I wanted to share a car — not these parking tickets!

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By Christopher Elliott

When Thomas Bifano booked a Zipcar to run a few errands in Boston, he thought he would only share a car. But Zipcar added one more thing: a parking ticket earned by a previous driver. Now Bifano wants my advocacy team to help us fix his car sharing problem.

This is an interesting case. Car sharing exposes renters to some risks that car rental customers don’t face. But Bifano’s car sharing problem is also bound to start a discussion about two-faced corporations that promise one thing but do the opposite.

Before we go there, let’s take a step back. Some of you are probably wondering what Zipcar is, and how it’s different from a car rental. So let’s get a few definitions out of the way:

  • What is car sharing and how does it work?
  • What are customers responsible for when they share a car?
  • How can you fix a car sharing parking ticket problem?

Our advocacy team doesn’t handle a lot of car sharing problems. But we have some positive news to report on this one. I’ll have details in just a second.

What is car sharing, and how does Zipcar work?

Car sharing lets you rent a vehicle for a short period, usually by the hour. Zipcar, one of the largest car sharing companies, allows its members to share a car by the minute, hour or day. Zipcar members pay a monthly or annual membership fee in addition to car reservation charges. Prices start at $7 a month, along with a $20 application fee. An annual plan starts at $70.

Avis Budget owns Zipcar, but it’s significantly different from a car rental company. Just how different is not easy for the average traveler to discover.

For starters, Zipcar doesn’t publish its U.S. membership contract online. However, I found the U.K. version. The version is similar to other contracts mirrored on U.S. sites.

The differences include:

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  • Zipcar rates start at around $10 an hour. If you keep the car for longer than a few hours, you’ll be paying a lot more than a traditional rental car.
  • Zipcar caps mileage. It usually charges 55 cents per mile if you go over the mileage cap. Car rental companies generally don’t have any such restrictions.
  • Zipcar also has strict late-return penalties, which start at $50 after 30 minutes. Most car rental companies will give you a half-hour grace period.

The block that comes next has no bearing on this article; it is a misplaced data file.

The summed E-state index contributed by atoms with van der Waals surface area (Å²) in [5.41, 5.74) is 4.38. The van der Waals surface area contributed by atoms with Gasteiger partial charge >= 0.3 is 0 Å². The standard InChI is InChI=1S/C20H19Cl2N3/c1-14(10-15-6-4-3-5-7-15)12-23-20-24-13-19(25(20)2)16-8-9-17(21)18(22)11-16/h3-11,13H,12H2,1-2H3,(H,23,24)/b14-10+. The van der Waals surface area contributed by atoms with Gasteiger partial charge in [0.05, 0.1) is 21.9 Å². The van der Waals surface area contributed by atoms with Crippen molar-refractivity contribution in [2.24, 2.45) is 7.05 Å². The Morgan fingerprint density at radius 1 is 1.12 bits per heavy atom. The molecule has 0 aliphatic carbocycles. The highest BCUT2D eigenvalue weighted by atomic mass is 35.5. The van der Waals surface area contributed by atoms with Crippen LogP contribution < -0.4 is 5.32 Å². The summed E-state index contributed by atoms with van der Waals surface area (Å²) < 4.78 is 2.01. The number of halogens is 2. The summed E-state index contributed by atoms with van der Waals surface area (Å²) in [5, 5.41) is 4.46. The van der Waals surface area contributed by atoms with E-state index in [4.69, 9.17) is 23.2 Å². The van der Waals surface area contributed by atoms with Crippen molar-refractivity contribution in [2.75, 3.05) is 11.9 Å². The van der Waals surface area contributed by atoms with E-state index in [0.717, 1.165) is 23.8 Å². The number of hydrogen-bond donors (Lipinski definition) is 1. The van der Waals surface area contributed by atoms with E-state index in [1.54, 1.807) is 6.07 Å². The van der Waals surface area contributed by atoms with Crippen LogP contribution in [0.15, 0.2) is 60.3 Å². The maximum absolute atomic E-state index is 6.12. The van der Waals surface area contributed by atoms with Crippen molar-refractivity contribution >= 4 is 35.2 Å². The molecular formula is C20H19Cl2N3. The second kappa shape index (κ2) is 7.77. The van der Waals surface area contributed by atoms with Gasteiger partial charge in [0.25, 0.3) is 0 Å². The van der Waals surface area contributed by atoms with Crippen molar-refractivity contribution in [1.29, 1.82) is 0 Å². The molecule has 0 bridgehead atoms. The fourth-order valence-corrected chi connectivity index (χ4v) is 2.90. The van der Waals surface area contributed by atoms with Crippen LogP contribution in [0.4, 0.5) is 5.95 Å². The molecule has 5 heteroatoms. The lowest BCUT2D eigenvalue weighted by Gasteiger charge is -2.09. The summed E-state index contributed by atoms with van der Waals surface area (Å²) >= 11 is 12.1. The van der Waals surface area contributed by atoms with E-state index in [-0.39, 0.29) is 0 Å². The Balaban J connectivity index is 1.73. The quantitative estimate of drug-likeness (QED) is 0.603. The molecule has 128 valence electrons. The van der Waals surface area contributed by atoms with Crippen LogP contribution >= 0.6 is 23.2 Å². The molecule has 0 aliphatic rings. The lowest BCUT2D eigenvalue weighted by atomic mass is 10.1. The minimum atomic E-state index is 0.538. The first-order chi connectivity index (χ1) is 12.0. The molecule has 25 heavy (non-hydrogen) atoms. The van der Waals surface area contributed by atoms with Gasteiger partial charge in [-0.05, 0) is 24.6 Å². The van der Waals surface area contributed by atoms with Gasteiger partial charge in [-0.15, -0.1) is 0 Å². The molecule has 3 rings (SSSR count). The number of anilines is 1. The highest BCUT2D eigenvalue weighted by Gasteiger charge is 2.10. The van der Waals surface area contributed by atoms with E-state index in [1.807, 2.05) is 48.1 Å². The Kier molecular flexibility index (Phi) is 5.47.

And here’s the clause that applies to Bifano’s rental:

The Member is required to pay all fees and costs incurred when due, including, without limitation, application fees, damage waiver fees (if applicable), membership fees (which are automatically charged when due), driving charges (including but not limited to mileage overage and surcharge and/or toll fees), parking charges incurred whilst parking any Zipcar vehicle in an area that is not within the Designated Parking Zone or a Dedicated Parking Space or while parking any Zipcar vehicle in an area where the parking permit provided by Zipcar is not valid, value added taxes and other taxes and levies on any of the fees, costs and charges incurred by a Member.

I’m a little troubled that Zipcar’s U.S. operation doesn’t make its member contract available right up front on its site. We should know all the terms and conditions and be able to access them quickly. I had to go digging for them online. That’s typically not a good sign.

What are you responsible for when you share a car?

When you share a car, you’re responsible for everything and Zipcar is responsible for almost nothing.

Take damages, for example:

A Member is responsible for any and all damage that occurs to a Zipcar
vehicle while in the Member’s possession or control
(including the entire time the vehicle is reserved under the Member’s account), even if damage is weather-related, caused by a third party or arises from similar causes.

The Member is also responsible for the full value of any damages or injuries caused to third parties or their property. Such damages include, without limitation, the repair costs (estimated or actual) for the Zipcar vehicle and third party property, injuries to third parties, costs associated with the recovery or transportation of Zipcar vehicles, and the loss of use of Zipcar vehicles or third party property.